HER changes to the pensions market, expected to be announced by the government in the Queen’s speech tomorrow, caused Standard Life shares to dip by nearly 1.7 per cent yesterday.
News that ministers are to legalise collective pension schemes similar to those seen in Holland and Canada has caused unease, after warnings of risks associated with the schemes.
Ashik Musaddi, an analyst at JP Morgan Cazenove, said yesterday that more regulation would not be good for the pensions industry and would add to confusion and uncertainty.
“Given that Standard Life is one of the largest pension providers in the UK, this may lead to some negative short-term margin sentiment,” said Musaddi. “However, we believe it may benefit Standard Life in the long run as it is an established player in this market, with large scale operations and it has already invested in technology.” He added that smaller providers may not have the same ability to cope with the regulations.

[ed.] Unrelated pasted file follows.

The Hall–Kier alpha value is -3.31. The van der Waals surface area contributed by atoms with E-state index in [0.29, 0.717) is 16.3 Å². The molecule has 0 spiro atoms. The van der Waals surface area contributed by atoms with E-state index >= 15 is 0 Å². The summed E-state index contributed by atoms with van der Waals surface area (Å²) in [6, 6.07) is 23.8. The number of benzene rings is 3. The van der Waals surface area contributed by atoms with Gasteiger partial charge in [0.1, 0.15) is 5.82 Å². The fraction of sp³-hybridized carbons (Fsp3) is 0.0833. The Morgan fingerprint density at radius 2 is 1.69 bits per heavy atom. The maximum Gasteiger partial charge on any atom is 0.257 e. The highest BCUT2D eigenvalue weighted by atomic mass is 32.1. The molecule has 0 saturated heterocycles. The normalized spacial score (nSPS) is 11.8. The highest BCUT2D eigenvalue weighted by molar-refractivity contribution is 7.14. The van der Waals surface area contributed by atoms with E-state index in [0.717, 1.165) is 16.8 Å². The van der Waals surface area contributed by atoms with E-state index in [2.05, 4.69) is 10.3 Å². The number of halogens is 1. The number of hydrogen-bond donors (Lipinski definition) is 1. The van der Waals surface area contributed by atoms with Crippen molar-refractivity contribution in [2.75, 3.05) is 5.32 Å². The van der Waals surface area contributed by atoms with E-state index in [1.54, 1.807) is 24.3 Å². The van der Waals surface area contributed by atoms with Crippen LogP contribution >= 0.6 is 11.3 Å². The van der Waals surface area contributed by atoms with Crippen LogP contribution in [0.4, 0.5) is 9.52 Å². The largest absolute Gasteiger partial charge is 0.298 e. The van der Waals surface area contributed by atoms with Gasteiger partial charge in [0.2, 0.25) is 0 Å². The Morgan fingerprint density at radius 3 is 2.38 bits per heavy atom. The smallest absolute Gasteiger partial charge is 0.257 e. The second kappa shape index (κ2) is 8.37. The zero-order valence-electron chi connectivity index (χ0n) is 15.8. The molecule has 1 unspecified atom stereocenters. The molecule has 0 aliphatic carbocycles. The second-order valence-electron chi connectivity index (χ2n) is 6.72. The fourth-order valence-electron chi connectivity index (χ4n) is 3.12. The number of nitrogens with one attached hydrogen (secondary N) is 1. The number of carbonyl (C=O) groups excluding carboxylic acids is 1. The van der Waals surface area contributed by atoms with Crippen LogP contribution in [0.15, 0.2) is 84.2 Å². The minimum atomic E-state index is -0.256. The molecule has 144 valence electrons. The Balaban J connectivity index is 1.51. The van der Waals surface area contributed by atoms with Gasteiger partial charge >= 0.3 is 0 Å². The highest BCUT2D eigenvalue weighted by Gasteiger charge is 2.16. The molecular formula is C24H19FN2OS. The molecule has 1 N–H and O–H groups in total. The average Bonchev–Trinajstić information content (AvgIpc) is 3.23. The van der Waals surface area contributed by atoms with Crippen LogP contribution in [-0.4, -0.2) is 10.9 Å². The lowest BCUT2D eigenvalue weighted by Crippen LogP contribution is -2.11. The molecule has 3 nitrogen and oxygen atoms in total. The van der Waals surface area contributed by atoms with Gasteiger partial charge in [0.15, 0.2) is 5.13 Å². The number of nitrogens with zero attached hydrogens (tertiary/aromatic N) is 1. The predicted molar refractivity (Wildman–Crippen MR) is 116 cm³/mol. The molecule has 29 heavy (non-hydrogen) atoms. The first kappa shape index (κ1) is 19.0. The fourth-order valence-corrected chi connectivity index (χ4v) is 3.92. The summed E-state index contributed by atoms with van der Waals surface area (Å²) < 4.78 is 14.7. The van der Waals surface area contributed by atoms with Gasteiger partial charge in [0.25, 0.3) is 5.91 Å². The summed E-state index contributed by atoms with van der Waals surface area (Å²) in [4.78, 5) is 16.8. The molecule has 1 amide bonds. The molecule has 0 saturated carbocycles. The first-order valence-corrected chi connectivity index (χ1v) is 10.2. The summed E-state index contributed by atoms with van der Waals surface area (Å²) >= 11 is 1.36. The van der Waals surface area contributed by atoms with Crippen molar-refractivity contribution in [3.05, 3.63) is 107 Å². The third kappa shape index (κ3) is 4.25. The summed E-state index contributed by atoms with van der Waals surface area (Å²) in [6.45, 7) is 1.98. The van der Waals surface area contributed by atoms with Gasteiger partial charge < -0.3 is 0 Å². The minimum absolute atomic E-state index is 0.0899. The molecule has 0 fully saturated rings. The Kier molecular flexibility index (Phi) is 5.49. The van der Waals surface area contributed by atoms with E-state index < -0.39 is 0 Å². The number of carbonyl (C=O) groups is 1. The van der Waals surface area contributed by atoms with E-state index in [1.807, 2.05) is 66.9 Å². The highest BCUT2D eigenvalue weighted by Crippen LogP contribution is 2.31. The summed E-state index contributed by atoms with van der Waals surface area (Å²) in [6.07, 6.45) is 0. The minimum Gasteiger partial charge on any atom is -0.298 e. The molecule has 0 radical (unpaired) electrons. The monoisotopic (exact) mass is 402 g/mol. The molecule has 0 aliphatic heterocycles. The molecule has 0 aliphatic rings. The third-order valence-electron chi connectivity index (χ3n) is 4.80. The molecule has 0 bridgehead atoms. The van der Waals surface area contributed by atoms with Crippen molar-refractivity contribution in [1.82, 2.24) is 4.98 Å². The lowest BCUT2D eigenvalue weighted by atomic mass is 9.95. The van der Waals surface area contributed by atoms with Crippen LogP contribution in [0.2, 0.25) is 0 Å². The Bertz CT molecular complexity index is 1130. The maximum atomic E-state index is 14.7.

Blair Stewart at Bank of America warned that while collective schemes may provide a “greater degree of certainty over pension payments” for those paying in, the policy change “adds another unwelcome layer of uncertainty” for the industry.
Both echo earlier statements made by Tom McPhail at Hargreaves Lansdown, who warned collective schemes are not risk-free and contributions to Dutch schemes are much higher than Britons will be expected to pay in.